You cannot imagine how many women and children are thrown into poverty simply because the responsible parent, usually the father, walks away and leaves them without any money and won't help. This puts mothers who are trying to raise their kids under terrible pressure. A lot of women out there working two jobs, working at night, worried sick about their kids, can't afford the child support—I mean, excuse me, can't afford the child care. All of the other problems working families face are aggravated many times over by families that have a single parent raising the kids with no help from child support, every other one.

And if you're in a position where you've had these problems, trying to raise your child and work and do all these things, you know how much worse it is if child support is owed and not paid. This is a moral outrage and a social disaster. It is simply—and it's wrong when people say, well, the taxpayers will pick up the bill. Well, the taxpayers may pick up the bill to some extent, but it's rarely enough. And secondly, it is a cold, inadequate substitute for having a parent do the right thing.

So let me tell you, this legislation would help us to make it easier to collect child support across national lines. It would require every State in the country to follow Colorado's lead in the revocation of a driver's license. It would get us employers' help when people change jobs and move across State lines because there would be an employer registry that we could refer to for the collection of child support that's due across State lines. That's why this legislation is needed.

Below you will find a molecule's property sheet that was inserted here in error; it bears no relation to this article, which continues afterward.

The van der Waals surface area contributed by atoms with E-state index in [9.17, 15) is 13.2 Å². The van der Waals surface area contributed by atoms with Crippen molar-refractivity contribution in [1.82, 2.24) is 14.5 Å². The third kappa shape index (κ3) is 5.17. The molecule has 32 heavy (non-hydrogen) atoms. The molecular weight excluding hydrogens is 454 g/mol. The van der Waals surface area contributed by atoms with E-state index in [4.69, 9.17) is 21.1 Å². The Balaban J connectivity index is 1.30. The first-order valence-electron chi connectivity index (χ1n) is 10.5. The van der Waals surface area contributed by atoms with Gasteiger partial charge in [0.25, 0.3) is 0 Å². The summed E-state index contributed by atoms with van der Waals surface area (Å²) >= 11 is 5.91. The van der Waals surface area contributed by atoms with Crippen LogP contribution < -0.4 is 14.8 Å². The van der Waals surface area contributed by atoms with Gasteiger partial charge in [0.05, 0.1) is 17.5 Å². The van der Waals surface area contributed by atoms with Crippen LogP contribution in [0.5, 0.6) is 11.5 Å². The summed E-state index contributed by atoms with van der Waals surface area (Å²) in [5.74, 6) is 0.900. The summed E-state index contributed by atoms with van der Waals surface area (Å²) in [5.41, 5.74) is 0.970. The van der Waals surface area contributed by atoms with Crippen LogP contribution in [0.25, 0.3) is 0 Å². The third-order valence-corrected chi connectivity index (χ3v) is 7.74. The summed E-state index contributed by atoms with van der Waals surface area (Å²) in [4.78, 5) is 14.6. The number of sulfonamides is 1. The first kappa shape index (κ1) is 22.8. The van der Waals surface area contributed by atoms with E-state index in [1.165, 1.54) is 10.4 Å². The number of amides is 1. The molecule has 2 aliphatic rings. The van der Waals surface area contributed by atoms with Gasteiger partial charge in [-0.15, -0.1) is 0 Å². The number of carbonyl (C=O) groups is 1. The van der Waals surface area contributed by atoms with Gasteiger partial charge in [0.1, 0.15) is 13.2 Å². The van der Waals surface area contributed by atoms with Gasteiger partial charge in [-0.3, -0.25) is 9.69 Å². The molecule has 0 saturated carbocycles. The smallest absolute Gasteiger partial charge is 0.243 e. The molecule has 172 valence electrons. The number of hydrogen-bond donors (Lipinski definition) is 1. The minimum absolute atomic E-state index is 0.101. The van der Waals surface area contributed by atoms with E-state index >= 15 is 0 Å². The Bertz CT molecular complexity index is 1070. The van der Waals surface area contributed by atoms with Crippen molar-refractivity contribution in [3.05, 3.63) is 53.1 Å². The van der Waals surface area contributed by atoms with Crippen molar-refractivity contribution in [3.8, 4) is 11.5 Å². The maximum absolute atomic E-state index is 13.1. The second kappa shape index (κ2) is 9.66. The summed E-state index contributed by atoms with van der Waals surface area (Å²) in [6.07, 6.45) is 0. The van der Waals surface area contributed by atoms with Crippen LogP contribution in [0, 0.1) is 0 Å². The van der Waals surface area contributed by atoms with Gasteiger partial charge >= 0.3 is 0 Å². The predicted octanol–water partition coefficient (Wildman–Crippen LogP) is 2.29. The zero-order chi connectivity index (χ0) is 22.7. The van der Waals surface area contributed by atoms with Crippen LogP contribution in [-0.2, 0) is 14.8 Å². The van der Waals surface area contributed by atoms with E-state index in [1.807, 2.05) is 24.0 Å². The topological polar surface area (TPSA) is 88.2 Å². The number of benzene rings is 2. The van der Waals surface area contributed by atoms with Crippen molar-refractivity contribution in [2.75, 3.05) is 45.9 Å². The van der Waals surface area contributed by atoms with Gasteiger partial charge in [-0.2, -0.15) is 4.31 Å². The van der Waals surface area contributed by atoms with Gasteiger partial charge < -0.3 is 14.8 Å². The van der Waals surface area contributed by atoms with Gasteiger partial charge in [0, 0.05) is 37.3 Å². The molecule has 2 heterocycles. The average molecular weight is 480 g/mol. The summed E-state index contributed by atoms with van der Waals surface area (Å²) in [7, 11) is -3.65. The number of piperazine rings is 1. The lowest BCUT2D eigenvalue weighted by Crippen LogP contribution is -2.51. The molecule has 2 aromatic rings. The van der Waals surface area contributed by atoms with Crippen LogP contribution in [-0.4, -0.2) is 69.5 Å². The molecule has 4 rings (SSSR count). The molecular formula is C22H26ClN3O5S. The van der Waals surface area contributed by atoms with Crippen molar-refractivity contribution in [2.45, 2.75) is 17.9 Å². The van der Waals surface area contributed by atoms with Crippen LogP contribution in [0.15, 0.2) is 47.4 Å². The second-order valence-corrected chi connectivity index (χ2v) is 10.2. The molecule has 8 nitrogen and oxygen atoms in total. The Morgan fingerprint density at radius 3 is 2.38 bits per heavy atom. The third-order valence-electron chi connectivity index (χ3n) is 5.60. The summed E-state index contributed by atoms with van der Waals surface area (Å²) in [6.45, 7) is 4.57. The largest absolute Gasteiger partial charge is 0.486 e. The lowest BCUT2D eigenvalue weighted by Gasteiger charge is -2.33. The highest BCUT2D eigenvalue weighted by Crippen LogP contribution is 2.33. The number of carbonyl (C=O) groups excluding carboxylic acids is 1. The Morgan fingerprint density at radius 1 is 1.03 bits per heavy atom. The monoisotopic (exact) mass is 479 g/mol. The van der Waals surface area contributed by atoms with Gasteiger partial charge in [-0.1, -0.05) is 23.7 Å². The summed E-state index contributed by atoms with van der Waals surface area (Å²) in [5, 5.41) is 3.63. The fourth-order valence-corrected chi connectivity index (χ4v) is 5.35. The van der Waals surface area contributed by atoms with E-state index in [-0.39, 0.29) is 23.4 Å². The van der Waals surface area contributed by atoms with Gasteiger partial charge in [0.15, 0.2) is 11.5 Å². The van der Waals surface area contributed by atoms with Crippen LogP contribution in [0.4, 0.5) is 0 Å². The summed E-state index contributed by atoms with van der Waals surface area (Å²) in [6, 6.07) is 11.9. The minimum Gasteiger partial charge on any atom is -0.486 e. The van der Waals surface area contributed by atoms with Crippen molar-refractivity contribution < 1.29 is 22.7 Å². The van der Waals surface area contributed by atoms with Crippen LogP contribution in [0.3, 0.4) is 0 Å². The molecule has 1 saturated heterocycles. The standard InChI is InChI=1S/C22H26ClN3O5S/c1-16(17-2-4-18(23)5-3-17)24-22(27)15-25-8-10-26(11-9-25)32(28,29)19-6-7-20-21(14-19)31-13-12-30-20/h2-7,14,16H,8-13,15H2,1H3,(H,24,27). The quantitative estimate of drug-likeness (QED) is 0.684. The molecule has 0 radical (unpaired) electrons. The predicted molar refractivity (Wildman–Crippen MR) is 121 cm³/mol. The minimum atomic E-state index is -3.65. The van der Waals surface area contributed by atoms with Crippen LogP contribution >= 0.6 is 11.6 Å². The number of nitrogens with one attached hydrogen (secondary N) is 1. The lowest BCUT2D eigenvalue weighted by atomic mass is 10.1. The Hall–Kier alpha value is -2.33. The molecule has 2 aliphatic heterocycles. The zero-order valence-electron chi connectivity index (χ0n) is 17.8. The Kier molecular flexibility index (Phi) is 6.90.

There are a lot of things that can be done now. We're now tracking down deadbeat parents so that they can't skip out by crossing the State line. We're requiring States to establish programs at hospitals to find out the identity of fathers at the time a baby is born. Two hundred thousand fathers have been identified through this program. Earlier this year I took action to require mothers to identify the fathers or risk losing their welfare benefits.

I signed an Executive order to make sure every employee of the Federal Government pays his or her child support. We ought to be setting a good example in the Federal Government before we preach to others to do the same. We are now a model employer in that regard.

We've been working with States to do more. And one of the reasons I wanted to make this statement here today is that Colorado has one of the finest programs in the country to find deadbeat parents and make them pay. I want every State to do as well. Together, we can all do better.

Now, all these efforts are making a difference. Compared to 4 years ago, child support collections are up 40 percent, from $8 billion a year to $11 billion a year. That's the good news. Paternity identification is up 40 percent. That's the good news. The bad news is we could double that increase again and still be under what is strictly legally owed. We've got to keep going on this issue.

I'm pleased to announce today that the Postal Service is going to work with States to post wanted lists of parents who owe support. I challenge every State to develop such a list if they don't have one already. That may seem cruel to you, but think of it this way: Keep in mind, if there's an order outstanding, a judge has made a determination that the payment can be made, that is, that the parent can actually physically afford to make the payment. Now, that may seem cruel to you, but people take it as routine to walk in a post office and see somebody who robs a bank or a 7-Eleven. As bad as that is, if nobody's hurt it's not as bad as robbing our children of their future. That's the biggest robbery of all.

I've also directed the Justice Department to work with States to strengthen their own penalties and prosecutions for those who don't pay child support. I want the prosecutors to be able to track down these parents and tell the courts to make them pay and if necessary, even to be able to send them to jail if they refuse.